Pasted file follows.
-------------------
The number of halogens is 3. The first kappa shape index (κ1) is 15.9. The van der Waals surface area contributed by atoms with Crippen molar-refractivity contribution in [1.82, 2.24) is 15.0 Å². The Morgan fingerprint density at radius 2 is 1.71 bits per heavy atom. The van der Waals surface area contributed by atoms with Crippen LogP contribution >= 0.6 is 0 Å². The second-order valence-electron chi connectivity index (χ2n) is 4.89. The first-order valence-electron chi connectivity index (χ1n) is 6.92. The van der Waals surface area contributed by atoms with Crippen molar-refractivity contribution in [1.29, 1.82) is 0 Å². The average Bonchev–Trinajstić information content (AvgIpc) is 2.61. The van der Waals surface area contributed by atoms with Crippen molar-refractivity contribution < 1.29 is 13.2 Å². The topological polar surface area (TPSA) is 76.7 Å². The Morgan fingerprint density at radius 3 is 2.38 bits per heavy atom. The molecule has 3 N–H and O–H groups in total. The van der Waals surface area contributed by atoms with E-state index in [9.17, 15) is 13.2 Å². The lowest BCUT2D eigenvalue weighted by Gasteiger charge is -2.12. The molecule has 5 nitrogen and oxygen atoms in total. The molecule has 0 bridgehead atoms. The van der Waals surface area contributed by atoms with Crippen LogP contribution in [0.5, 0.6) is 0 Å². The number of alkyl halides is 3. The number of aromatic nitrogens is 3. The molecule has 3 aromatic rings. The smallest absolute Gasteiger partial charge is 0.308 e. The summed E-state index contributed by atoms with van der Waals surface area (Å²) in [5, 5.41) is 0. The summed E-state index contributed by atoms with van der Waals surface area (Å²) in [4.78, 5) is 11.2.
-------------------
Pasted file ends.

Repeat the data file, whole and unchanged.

The number of halogens is 3. The first kappa shape index (κ1) is 15.9. The van der Waals surface area contributed by atoms with Crippen molar-refractivity contribution in [1.82, 2.24) is 15.0 Å². The Morgan fingerprint density at radius 2 is 1.71 bits per heavy atom. The van der Waals surface area contributed by atoms with Crippen LogP contribution >= 0.6 is 0 Å². The second-order valence-electron chi connectivity index (χ2n) is 4.89. The first-order valence-electron chi connectivity index (χ1n) is 6.92. The van der Waals surface area contributed by atoms with Crippen molar-refractivity contribution in [1.29, 1.82) is 0 Å². The average Bonchev–Trinajstić information content (AvgIpc) is 2.61. The van der Waals surface area contributed by atoms with Crippen molar-refractivity contribution < 1.29 is 13.2 Å². The topological polar surface area (TPSA) is 76.7 Å². The Morgan fingerprint density at radius 3 is 2.38 bits per heavy atom. The molecule has 3 N–H and O–H groups in total. The van der Waals surface area contributed by atoms with E-state index in [9.17, 15) is 13.2 Å². The lowest BCUT2D eigenvalue weighted by Gasteiger charge is -2.12. The molecule has 5 nitrogen and oxygen atoms in total. The molecule has 0 bridgehead atoms. The van der Waals surface area contributed by atoms with Crippen LogP contribution in [0.5, 0.6) is 0 Å². The number of alkyl halides is 3. The number of aromatic nitrogens is 3. The molecule has 3 aromatic rings. The smallest absolute Gasteiger partial charge is 0.308 e. The summed E-state index contributed by atoms with van der Waals surface area (Å²) in [5, 5.41) is 0. The summed E-state index contributed by atoms with van der Waals surface area (Å²) in [4.78, 5) is 11.2.